Purpose: Radioactive iodine (RAI) ablation therapy after thyroidectomy commonly leads to obstructive sialadenitis. Magnetic resonance (MR) sialography is an emerging imaging modality that enables morphological and functional changes to be evaluated. This study was conducted to investigate the usefulness of MR sialography for the evaluation of RAI sialadenitis. In addition, the authors evaluated the correlation of MR sialographic grading with symptom severity using a symptom questionnaire (SQ), and salivary gland (SG) functions as determined by salivary flow rates (SFRs) and salivary scintigraphy (SSG) parameters. Methods: Eighteen patients with RAI sialadenitis who underwent MR sialography imaging were retrospectively enrolled. Subjective symptom scores were assessed and objective SG functions were evaluated. MR sialographic characteristics were analyzed and correlations between MR sialographic findings and clinicopathologic data, SQ, SFRs, and SSG parameters were investigated. Results: MR sialography demonstrated diagnostic findings of ductal stenosis and sialectasis, non-visualized ducts, and glandular atrophy mainly involving parotid glands. A significant correlation was found between obstructive symptom scores and ductal stenosis and sialectasis grades (both p < 0.05). Degrees of ductal stenosis and sialectasis were significantly correlated with SSG excretory variables [time from stimulation to minimum count (tmin) and maximum secretion; all p < 0.05]. Significant linear correlations were found between duct nonvisualization and uptake variables [uptake ratio (UR) and maximum accumulation (MA); both p < 0.05]. Glandular volumes were also significantly correlated with UR and MA (both p < 0.05). Conclusions: MR sialography images are useful for evaluating RAI sialadenitis, and its findings are in accordance with disease severity. An MR sialographic grading system is suggested to describe the severity of obstructive sialadenitis and SG dysfunction.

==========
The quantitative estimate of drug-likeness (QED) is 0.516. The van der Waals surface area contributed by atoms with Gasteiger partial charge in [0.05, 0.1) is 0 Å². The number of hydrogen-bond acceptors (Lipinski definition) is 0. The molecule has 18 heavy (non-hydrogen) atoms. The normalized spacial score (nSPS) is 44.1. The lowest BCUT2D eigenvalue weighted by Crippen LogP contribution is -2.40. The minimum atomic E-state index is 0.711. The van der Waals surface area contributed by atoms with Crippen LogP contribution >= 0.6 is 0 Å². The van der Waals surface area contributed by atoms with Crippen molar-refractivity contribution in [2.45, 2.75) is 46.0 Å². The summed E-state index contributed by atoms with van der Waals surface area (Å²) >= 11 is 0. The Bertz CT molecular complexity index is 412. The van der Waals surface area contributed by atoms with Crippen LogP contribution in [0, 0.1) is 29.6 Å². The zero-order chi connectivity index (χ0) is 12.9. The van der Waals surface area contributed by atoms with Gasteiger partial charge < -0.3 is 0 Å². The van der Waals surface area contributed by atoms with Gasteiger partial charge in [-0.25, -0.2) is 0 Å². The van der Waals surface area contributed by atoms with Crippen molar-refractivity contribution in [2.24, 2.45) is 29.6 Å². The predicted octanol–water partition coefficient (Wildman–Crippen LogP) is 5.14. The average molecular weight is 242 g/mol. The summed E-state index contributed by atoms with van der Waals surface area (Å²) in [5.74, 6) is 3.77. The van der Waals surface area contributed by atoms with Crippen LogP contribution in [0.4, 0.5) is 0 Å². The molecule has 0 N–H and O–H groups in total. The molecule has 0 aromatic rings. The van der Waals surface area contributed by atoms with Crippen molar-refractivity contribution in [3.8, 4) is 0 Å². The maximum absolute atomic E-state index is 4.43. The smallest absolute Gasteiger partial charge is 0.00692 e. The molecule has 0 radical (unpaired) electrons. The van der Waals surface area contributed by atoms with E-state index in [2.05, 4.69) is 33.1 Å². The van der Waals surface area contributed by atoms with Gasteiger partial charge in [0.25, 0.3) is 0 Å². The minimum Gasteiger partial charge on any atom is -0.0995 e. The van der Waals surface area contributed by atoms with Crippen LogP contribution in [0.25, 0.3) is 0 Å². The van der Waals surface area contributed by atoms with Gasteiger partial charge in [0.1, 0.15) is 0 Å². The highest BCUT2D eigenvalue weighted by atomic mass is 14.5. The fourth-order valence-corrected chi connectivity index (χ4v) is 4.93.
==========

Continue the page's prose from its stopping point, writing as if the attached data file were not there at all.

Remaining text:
Bibliographical noteFunding Information:
This research was supported by an Inha University research grant.
© 2015, Society of Surgical Oncology.
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